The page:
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The Signs and Symptoms of Uterine Fibroids

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Toya Wright (who you might know as Lil Wayne's ex-wife, a TV personality, or author of In My Own Words) walks around every day feeling like she's five months pregnant. Despite sticking to a healthy diet and busting her butt in the gym, that belly won't go away—because it's caused by uterine fibroids. Not only do they give her the feeling of being pregnant, but they also serve up severe bleeding and cramping every month when she gets her period.

And she's far from alone. A whopping 50 percent of women will have uterine fibroids, says Yvonne Bohn, M.D., ob-gyn at Los Angeles Obstetricians and Gynecologists and Cystex spokesperson. The Office on Women's Health even estimates that between 20 and 80 percent of women will develop fibroids by age 50. Despite the fact that this issue affects such a huge chunk of the female population, many women don't know the first thing about fibroids. (And, no, it's not the same as endometriosis, which stars like Lena Dunham and Julianne Hough have spoken out about.)

"I didn't know anything about fibroids at the time," says Wright. "It was so foreign to me. But once I was diagnosed with them, I started talking about it to different friends and family members and reading up about it, and I realized that it was really very common." (Seriously—even supermodels get them.)

What Are Uterine Fibroids?

Uterine fibroids are growths that develop from the muscle tissue of the uterus, according to the American Congress of Obstetricians and Gynecologists (ACOG). They can grow inside the uterine cavity (where a fetus grows), within the uterine wall, on the outside edge of the uterine wall, or even outside the uterus and attached by a stem-like structure. While they are often called tumors, it's super important to know that almost all of them are benign (non-cancerous), says Dr. Bohn.

"On very rare occasions they can become cancerous, and that's called a leiomyosarcoma," she says. In that case, it's usually extremely fast growing, and the only way to know if it's cancerous or not is to get it removed. But, really, it's super rare; only an estimated one in 1,000 fibroids is cancerous, according to the Office on Women's Health. And having fibroids does not increase the risk of developing a cancerous fibroid or of getting other forms of cancer in the uterus.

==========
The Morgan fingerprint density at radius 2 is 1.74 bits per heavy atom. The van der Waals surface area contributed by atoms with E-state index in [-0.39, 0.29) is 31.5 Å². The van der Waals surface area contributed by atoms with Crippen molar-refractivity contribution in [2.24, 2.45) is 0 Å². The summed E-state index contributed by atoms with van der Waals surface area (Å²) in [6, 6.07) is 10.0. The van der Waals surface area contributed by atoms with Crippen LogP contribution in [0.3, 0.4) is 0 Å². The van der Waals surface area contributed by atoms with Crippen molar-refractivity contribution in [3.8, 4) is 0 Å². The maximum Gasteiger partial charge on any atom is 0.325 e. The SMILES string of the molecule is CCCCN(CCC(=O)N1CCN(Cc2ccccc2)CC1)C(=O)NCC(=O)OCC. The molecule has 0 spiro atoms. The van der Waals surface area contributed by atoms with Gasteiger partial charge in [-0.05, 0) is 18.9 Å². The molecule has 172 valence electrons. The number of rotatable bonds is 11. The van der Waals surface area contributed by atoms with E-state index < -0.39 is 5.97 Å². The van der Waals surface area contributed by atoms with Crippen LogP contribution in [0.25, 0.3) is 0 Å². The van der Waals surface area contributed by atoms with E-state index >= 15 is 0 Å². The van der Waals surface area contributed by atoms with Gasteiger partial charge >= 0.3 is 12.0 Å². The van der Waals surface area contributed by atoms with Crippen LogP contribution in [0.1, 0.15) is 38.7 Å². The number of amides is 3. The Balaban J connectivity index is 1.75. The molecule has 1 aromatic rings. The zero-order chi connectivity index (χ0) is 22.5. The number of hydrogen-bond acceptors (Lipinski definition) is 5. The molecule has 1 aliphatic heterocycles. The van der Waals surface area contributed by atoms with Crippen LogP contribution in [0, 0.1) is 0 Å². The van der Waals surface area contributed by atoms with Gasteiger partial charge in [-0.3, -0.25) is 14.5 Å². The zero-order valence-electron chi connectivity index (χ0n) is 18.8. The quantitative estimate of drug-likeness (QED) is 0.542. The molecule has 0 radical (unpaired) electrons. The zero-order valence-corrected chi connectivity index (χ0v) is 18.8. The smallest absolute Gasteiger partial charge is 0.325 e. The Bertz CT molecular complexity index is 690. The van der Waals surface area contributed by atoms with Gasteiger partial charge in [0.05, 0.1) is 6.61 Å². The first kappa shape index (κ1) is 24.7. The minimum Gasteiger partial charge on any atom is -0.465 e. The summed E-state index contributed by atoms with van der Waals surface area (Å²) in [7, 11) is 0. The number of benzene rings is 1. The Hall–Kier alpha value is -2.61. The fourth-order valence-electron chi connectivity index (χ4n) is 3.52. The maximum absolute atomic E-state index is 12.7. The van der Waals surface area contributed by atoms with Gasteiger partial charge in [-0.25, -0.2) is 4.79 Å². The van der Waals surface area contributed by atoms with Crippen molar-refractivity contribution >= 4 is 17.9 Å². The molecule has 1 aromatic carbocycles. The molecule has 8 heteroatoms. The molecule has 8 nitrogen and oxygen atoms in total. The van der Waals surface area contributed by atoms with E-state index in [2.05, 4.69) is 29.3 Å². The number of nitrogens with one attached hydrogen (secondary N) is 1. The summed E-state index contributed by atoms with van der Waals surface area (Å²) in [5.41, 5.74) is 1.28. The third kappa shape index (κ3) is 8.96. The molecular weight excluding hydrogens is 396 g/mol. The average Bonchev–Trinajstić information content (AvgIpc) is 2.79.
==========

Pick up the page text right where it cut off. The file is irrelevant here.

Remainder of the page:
Right now, we don't know what causes fibroids—although estrogen does make them grow, says Dr. Bohn. For that reason, fibroids can grow a lot during pregnancy and usually stop growing or shrink during menopause. Because they're so common, it's weird to consider them a hereditary thing, says Dr. Bohn. But having family members with fibroids does increase your risk, according to the Office on Women's Health. In fact, if your mother had fibroids, your risk of having them is about three times higher than average. African-American women are also more likely to develop fibroids, as are women who are obese.

Uterine Fibroid Symptoms

Women can have multiple large fibroids and have zero symptoms, or they can have one tiny fibroid and have horrible symptoms—it all depends where the fibroid is, says Dr. Bohn.

The number-one symptom is abnormal and heavy bleeding, she says, which is usually accompanied by severe cramping and passing blood clots. Wright says this was the first sign that something was wrong; she'd never had cramps before in her life, but suddenly she was experiencing sharp pains and extremely heavy cycles: "I was running through pads and tampons—it was really bad," she says.

If you have a fibroid in the uterine cavity, bleeding can become super intense, because that's where the uterine lining builds up and sheds during your period each month, says Dr. Bohn. "Even if the fibroid is small, if it's in that wrong spot, you can hemorrhage to the point of having anemia and requiring blood transfusion," she says.

Larger fibroids can also cause pain during sex as well as back pain. They can put pressure on the bladder or rectum, resulting in constipation, or frequent or difficult urination, says Dr. Bohn. Many women get frustrated that they can't lose weight in their stomach—but it's actually fibroids. It's not uncommon for large fibroids to create a super-bloated feeling, like Wright experienced.

"I was able to feel them through my skin, and kind of see them and move them around," she says. "My doctor told me my uterus is the size of a five-months-pregnant woman." And this is no exaggeration; while rare, Dr. Bohn says that fibroids can grow to the size of a watermelon. (Don't believe it? Just read the personal story of a woman who had a melon-sized fibroid removed from her uterus.)